Did you know that 50% of the pollution in our lakes and rivers is washed in by storm water? Storm water runoff is unfiltered water that reaches streams and lakes by flowing across paved or hard surfaces like roads, parking lots, driveways, and roofs. One way to slow down storm water runoff is to build and install a rain garden in your yard.
Rain gardens are landscaped perennial gardens planted with native plants that soak up rain water from your roof, driveway and lawn. These gardens allow 30 percent more water to soak in the ground compared to a conventional lawn. Holding back this runoff prevents pollutants from entering storm drains and eventually streams and rivers. The chances of flooding and erosion to stream banks are lessened by the reduced amount of water that enters storm drains. Plus, rain gardens add natural beauty and habitat to your yard.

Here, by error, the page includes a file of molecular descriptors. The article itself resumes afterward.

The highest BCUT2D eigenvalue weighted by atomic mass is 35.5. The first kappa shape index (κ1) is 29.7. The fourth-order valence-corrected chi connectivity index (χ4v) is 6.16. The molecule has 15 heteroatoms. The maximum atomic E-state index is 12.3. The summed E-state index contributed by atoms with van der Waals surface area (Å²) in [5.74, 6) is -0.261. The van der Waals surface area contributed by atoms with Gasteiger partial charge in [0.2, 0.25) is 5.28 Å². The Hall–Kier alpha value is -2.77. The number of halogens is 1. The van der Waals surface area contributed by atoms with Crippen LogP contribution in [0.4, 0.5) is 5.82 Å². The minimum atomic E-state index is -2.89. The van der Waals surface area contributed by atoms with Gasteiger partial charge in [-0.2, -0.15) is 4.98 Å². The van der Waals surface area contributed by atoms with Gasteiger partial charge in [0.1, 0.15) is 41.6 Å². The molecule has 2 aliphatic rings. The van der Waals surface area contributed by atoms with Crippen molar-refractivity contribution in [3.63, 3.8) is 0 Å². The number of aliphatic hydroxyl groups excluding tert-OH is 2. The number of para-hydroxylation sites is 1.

A rain garden should be located in a low spot where water naturally drains. Water from a down spout should flow into the rain garden. The middle of the rain garden will hold water during a heavy rain so the runoff can soak into the ground. For additional information about rain gardens, visit these links: